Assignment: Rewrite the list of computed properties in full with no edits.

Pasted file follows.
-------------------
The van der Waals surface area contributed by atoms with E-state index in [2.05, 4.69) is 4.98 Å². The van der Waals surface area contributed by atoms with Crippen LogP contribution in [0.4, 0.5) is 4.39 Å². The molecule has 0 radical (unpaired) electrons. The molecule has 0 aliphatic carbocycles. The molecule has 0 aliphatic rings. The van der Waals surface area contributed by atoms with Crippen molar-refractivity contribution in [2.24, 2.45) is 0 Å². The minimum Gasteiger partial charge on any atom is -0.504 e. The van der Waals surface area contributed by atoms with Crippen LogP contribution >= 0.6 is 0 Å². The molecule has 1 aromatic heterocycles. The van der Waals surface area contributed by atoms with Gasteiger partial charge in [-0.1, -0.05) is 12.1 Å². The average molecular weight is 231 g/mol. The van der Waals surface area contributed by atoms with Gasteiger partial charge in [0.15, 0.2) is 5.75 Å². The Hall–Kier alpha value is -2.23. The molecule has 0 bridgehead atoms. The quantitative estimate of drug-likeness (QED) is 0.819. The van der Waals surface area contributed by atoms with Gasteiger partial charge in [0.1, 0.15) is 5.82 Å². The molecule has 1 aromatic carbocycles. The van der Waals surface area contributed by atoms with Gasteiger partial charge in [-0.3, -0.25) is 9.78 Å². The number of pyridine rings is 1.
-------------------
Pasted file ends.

The van der Waals surface area contributed by atoms with E-state index in [2.05, 4.69) is 4.98 Å². The van der Waals surface area contributed by atoms with Crippen LogP contribution in [0.4, 0.5) is 4.39 Å². The molecule has 0 radical (unpaired) electrons. The molecule has 0 aliphatic carbocycles. The molecule has 0 aliphatic rings. The van der Waals surface area contributed by atoms with Crippen molar-refractivity contribution in [2.24, 2.45) is 0 Å². The minimum Gasteiger partial charge on any atom is -0.504 e. The van der Waals surface area contributed by atoms with Crippen LogP contribution >= 0.6 is 0 Å². The molecule has 1 aromatic heterocycles. The van der Waals surface area contributed by atoms with Gasteiger partial charge in [-0.1, -0.05) is 12.1 Å². The average molecular weight is 231 g/mol. The van der Waals surface area contributed by atoms with Gasteiger partial charge in [0.15, 0.2) is 5.75 Å². The Hall–Kier alpha value is -2.23. The molecule has 0 bridgehead atoms. The quantitative estimate of drug-likeness (QED) is 0.819. The van der Waals surface area contributed by atoms with Gasteiger partial charge in [0.1, 0.15) is 5.82 Å². The molecule has 1 aromatic carbocycles. The van der Waals surface area contributed by atoms with Gasteiger partial charge in [-0.3, -0.25) is 9.78 Å². The number of pyridine rings is 1.